SISOëS the Great (6th July, d. 429AD)
Many Saints of the Church are very difficult to write about in an entertaining way – especially those who live their lives in solitude as tonsured monastics. It is truly and literally a case of “no news is good news” – they stay in solitude and pray, and achieve a holiness that radiates Christ’s Light. So it is with Sisoës, whose asceticism and temperance stands as an example of what is possible with humility and love of God.
Sisoës, originally from Alexandria in Egypt, lived for many years in a desert cave with the relics of Saint Anthony, the father of the monastic movement. The most famous story told about him attests to his humility. When St Sisoës lay upon his deathbed, his disciples saw that his face shone like the sun. They asked the dying man what he saw. Abba Sisoës replied that he saw Saint Anthony, the Prophets and the Apostles. His face increased in brightness, and he spoke with someone. The monks asked, “With whom are you speaking, Father?” He said that angels had come for his soul, and he was entreating them to give him a little more time for repentance. The monks said, “You have no need for repentance, Father” Saint Sisoës said with great humility, “I do not think that I have even begun to repent.”
There are many wonderful quotes and aphorisms attributed to Sisoës, but my favourite is probably the following: A brother asked Abba Sisoës, “What shall I do, abba, for I have fallen?” The old man said to him “Get up again.” The brother said, “I have got up again, but I have fallen again.” The old man said, “Get up again and again.” So the brother said, “How many times?” The old man said, “Until you are taken up either in virtue or in sin. For a man presents himself to judgement in the state in which he is found.”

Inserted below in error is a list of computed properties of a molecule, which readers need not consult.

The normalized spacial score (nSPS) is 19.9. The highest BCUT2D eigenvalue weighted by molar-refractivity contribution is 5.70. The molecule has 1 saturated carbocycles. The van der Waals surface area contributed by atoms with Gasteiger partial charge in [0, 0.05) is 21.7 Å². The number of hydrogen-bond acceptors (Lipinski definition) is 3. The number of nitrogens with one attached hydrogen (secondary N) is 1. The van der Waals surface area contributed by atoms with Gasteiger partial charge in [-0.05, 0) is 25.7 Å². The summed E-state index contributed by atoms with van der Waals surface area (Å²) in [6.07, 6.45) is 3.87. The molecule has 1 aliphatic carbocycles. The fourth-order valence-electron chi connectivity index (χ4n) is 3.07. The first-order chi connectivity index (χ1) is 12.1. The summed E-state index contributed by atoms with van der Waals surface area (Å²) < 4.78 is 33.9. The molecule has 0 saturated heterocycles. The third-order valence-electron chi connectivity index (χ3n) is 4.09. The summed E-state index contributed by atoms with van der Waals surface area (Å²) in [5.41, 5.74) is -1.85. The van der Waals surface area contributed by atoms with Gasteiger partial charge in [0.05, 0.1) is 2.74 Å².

He is often depicted in icons standing above the bones of Alexander the Great, a reminder to Christians that death humbles the proud.
OLGA of Kiev (11th July, 890-969AD)
Olga is regarded as the first Russian Christian, and is given the title of Equal to the Apostles by the Church. The wife of Igor, the ruler of Kievan Rus, she became a Christian and was baptised on a state visit to the Roman capital of Constantinople in 957AD.
While her conversion did not have an immediate effect on the Russians, and her son, who ruled at the time, did not embrace the faith, she is still venerated as the first Russian Saint, and it is almost certain that if it were not for her influence and prayers, her grandson Vladimir would not himself have dramatically converted and dramatically turned Kievan Rus into a Christian nation nearly twenty years after her death.